Disinfection of methicillin-resistant Staphylococcus Aureus on flat surface by 460 nm light and hydrogen peroxide combination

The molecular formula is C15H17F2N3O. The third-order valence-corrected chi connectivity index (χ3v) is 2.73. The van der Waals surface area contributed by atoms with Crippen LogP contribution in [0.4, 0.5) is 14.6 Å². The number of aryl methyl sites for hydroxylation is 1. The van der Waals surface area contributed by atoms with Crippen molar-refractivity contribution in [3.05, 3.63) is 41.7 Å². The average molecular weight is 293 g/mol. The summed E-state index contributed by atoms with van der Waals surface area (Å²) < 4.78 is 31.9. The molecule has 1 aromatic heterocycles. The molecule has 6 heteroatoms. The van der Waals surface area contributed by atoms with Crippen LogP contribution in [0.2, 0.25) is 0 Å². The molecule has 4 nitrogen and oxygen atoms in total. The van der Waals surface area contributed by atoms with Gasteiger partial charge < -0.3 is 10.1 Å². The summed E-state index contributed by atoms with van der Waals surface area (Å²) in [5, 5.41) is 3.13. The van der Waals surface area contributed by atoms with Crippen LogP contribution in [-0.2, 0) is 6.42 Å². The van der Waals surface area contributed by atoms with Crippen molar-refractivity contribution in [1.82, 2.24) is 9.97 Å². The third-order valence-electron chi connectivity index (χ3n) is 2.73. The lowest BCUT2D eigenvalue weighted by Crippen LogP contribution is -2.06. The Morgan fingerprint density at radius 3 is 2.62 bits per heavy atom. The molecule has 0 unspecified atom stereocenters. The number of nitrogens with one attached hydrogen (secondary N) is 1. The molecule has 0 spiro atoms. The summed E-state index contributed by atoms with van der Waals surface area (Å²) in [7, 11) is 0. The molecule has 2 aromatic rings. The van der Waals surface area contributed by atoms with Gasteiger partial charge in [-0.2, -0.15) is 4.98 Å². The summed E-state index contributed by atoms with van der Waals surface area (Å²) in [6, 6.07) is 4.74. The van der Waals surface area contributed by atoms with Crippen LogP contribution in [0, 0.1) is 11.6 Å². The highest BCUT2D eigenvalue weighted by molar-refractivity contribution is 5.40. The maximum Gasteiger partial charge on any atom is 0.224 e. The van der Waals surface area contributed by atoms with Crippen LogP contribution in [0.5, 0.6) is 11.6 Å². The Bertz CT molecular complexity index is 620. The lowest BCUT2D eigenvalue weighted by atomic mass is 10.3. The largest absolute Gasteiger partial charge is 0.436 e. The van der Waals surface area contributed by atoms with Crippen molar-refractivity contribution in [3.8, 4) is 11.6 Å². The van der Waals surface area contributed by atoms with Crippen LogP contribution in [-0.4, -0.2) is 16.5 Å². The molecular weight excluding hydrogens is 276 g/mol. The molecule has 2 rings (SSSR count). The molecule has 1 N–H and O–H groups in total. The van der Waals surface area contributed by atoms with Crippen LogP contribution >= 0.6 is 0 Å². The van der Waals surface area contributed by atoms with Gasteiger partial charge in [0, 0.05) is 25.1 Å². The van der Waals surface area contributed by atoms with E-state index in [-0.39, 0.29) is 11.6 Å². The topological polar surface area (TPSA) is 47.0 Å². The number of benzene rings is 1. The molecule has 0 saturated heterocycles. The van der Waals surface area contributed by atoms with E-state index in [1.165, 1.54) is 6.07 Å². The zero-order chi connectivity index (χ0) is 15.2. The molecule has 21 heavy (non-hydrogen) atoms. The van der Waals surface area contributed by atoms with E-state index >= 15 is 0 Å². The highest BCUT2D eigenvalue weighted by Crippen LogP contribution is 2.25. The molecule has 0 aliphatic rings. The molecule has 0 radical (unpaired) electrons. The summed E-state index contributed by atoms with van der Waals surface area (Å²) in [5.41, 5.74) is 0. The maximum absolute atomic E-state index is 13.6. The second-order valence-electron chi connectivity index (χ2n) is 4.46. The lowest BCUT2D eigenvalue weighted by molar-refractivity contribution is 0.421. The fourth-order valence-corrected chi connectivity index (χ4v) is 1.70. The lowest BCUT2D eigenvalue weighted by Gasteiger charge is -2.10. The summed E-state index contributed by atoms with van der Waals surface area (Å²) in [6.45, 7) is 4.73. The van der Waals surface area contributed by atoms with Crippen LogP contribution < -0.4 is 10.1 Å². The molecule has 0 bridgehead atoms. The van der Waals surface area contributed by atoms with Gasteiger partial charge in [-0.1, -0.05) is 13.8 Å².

Staphyloxanthin (STX) is a carotenoid pigment produced by Staphylococcus aureus to protect the bacteria from oxidation stress. Eliminating Staphyloxanthin from S. aureus cell membrane by inducing the pigment photolysis using 460nm light, then killing weakened bacteria with an H2O2 solution could be a new approach to develop anti - Staphylococcus aureus procedure. A model to prove the feasibility of this combination to kill Methicillin-Resistant Staphylococcus Aureus (MRSA) bacteria on a flat surface was tested. Material and method: Staphyloxanthin pigment extracted from MRSA bacteria was treated with 460nm light at different light intensities to evaluate the photolysis potential of 460nm light. The change in MRSA shape after 460nm light treatment was also investigated by Scanning electron microscopy. Using glass cover-slips as an emulated model for contact surface in public, the combination of different 460nm light intensities and H2O2 0.75% was tested on the surface loaded with MRSA living cells, and the number of MRSA cells survived after treatment was enumerated. Result: Higher intensity and longer light treatment yielded a higher photolysis effect, as 100 and 200 mW/cm2 light intensity could degrade 77.50% to 83.45% of STX pigment after 20 minutes of irradiation. Also, MRSA cells had significant changes as more wrinkles and bumps appeared under high-intensity 460nm light. When tested on the flat surface of the coverslip, the strongest MRSA eradication effect can be observed in the combination of 200 mW/cm2 light treatment with 0.75% H2O2 solution, as 100% MRSA cells were completely killed after 20 minutes of treatment.